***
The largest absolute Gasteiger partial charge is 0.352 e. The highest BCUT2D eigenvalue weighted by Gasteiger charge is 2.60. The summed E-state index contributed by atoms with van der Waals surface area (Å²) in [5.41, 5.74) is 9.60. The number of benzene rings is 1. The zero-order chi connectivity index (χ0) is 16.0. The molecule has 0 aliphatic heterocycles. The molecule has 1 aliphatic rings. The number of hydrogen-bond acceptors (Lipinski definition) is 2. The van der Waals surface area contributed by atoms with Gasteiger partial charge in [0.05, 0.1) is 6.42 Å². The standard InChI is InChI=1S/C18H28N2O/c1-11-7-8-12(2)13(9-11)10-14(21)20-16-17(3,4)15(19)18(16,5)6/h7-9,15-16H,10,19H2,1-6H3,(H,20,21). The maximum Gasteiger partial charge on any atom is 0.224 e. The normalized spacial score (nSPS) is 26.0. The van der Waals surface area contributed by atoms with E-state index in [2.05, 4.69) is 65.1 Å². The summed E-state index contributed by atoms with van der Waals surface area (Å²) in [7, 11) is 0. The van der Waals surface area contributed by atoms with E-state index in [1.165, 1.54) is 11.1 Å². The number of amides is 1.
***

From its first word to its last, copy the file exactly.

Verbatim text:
The largest absolute Gasteiger partial charge is 0.352 e. The highest BCUT2D eigenvalue weighted by Gasteiger charge is 2.60. The summed E-state index contributed by atoms with van der Waals surface area (Å²) in [5.41, 5.74) is 9.60. The number of benzene rings is 1. The zero-order chi connectivity index (χ0) is 16.0. The molecule has 0 aliphatic heterocycles. The molecule has 1 aliphatic rings. The number of hydrogen-bond acceptors (Lipinski definition) is 2. The van der Waals surface area contributed by atoms with Gasteiger partial charge in [0.05, 0.1) is 6.42 Å². The standard InChI is InChI=1S/C18H28N2O/c1-11-7-8-12(2)13(9-11)10-14(21)20-16-17(3,4)15(19)18(16,5)6/h7-9,15-16H,10,19H2,1-6H3,(H,20,21). The maximum Gasteiger partial charge on any atom is 0.224 e. The normalized spacial score (nSPS) is 26.0. The van der Waals surface area contributed by atoms with E-state index in [2.05, 4.69) is 65.1 Å². The summed E-state index contributed by atoms with van der Waals surface area (Å²) in [7, 11) is 0. The van der Waals surface area contributed by atoms with E-state index in [1.165, 1.54) is 11.1 Å². The number of amides is 1.